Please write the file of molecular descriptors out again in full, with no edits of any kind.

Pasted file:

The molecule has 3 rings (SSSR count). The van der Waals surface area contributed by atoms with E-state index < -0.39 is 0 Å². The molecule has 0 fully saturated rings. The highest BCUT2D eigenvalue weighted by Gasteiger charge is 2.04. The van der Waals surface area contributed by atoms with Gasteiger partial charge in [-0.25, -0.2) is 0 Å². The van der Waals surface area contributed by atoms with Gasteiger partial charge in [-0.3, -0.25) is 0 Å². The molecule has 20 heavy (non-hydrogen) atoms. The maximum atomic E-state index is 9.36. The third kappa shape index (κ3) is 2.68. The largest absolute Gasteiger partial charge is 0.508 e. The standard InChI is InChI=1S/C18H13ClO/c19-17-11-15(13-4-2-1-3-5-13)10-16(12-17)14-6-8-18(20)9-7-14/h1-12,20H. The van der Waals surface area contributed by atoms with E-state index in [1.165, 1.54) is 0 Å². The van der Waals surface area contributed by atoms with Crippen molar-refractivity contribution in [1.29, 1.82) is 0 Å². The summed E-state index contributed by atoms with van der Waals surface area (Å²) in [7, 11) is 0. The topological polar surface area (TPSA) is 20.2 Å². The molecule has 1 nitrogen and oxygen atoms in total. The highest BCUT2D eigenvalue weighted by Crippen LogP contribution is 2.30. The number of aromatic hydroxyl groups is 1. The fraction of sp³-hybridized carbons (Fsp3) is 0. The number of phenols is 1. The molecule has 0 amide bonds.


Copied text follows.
The molecule has 3 rings (SSSR count). The van der Waals surface area contributed by atoms with E-state index < -0.39 is 0 Å². The molecule has 0 fully saturated rings. The highest BCUT2D eigenvalue weighted by Gasteiger charge is 2.04. The van der Waals surface area contributed by atoms with Gasteiger partial charge in [-0.25, -0.2) is 0 Å². The van der Waals surface area contributed by atoms with Gasteiger partial charge in [-0.3, -0.25) is 0 Å². The molecule has 20 heavy (non-hydrogen) atoms. The maximum atomic E-state index is 9.36. The third kappa shape index (κ3) is 2.68. The largest absolute Gasteiger partial charge is 0.508 e. The standard InChI is InChI=1S/C18H13ClO/c19-17-11-15(13-4-2-1-3-5-13)10-16(12-17)14-6-8-18(20)9-7-14/h1-12,20H. The van der Waals surface area contributed by atoms with E-state index in [1.165, 1.54) is 0 Å². The van der Waals surface area contributed by atoms with Crippen molar-refractivity contribution in [1.29, 1.82) is 0 Å². The summed E-state index contributed by atoms with van der Waals surface area (Å²) in [7, 11) is 0. The topological polar surface area (TPSA) is 20.2 Å². The molecule has 1 nitrogen and oxygen atoms in total. The highest BCUT2D eigenvalue weighted by Crippen LogP contribution is 2.30. The number of aromatic hydroxyl groups is 1. The fraction of sp³-hybridized carbons (Fsp3) is 0. The number of phenols is 1. The molecule has 0 amide bonds.